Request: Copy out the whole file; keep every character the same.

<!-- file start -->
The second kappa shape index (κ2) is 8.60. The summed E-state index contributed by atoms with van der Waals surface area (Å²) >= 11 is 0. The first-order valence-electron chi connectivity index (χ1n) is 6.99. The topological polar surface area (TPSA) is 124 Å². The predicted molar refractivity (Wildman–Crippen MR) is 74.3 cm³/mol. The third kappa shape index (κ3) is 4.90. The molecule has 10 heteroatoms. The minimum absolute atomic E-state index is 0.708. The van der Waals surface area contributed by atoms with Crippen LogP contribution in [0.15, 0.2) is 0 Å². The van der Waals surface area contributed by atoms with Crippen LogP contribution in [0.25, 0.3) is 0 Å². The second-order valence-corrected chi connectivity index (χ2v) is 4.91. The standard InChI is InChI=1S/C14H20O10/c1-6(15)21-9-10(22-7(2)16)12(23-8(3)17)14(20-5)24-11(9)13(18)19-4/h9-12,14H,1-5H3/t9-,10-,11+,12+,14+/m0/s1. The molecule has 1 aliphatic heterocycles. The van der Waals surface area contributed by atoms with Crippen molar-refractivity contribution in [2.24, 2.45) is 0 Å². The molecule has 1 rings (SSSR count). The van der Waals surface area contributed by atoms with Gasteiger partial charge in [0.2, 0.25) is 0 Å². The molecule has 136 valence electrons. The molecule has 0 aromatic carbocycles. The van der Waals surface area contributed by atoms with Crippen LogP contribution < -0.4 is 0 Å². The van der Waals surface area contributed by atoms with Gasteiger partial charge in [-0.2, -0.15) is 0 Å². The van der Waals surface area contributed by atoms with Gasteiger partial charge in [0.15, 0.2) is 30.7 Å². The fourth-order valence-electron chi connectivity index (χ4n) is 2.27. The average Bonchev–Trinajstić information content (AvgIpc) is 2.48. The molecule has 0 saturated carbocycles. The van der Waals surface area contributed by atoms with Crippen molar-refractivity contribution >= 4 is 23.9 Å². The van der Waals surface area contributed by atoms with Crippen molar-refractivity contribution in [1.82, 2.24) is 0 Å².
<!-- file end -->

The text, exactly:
The second kappa shape index (κ2) is 8.60. The summed E-state index contributed by atoms with van der Waals surface area (Å²) >= 11 is 0. The first-order valence-electron chi connectivity index (χ1n) is 6.99. The topological polar surface area (TPSA) is 124 Å². The predicted molar refractivity (Wildman–Crippen MR) is 74.3 cm³/mol. The third kappa shape index (κ3) is 4.90. The molecule has 10 heteroatoms. The minimum absolute atomic E-state index is 0.708. The van der Waals surface area contributed by atoms with Crippen LogP contribution in [0.15, 0.2) is 0 Å². The van der Waals surface area contributed by atoms with Crippen LogP contribution in [0.25, 0.3) is 0 Å². The second-order valence-corrected chi connectivity index (χ2v) is 4.91. The standard InChI is InChI=1S/C14H20O10/c1-6(15)21-9-10(22-7(2)16)12(23-8(3)17)14(20-5)24-11(9)13(18)19-4/h9-12,14H,1-5H3/t9-,10-,11+,12+,14+/m0/s1. The molecule has 1 aliphatic heterocycles. The van der Waals surface area contributed by atoms with Crippen molar-refractivity contribution in [2.24, 2.45) is 0 Å². The molecule has 1 rings (SSSR count). The van der Waals surface area contributed by atoms with Gasteiger partial charge in [0.2, 0.25) is 0 Å². The molecule has 136 valence electrons. The molecule has 0 aromatic carbocycles. The van der Waals surface area contributed by atoms with Crippen LogP contribution < -0.4 is 0 Å². The van der Waals surface area contributed by atoms with Gasteiger partial charge in [-0.2, -0.15) is 0 Å². The van der Waals surface area contributed by atoms with Gasteiger partial charge in [0.15, 0.2) is 30.7 Å². The fourth-order valence-electron chi connectivity index (χ4n) is 2.27. The average Bonchev–Trinajstić information content (AvgIpc) is 2.48. The molecule has 0 saturated carbocycles. The van der Waals surface area contributed by atoms with Crippen molar-refractivity contribution >= 4 is 23.9 Å². The van der Waals surface area contributed by atoms with Crippen molar-refractivity contribution in [1.82, 2.24) is 0 Å².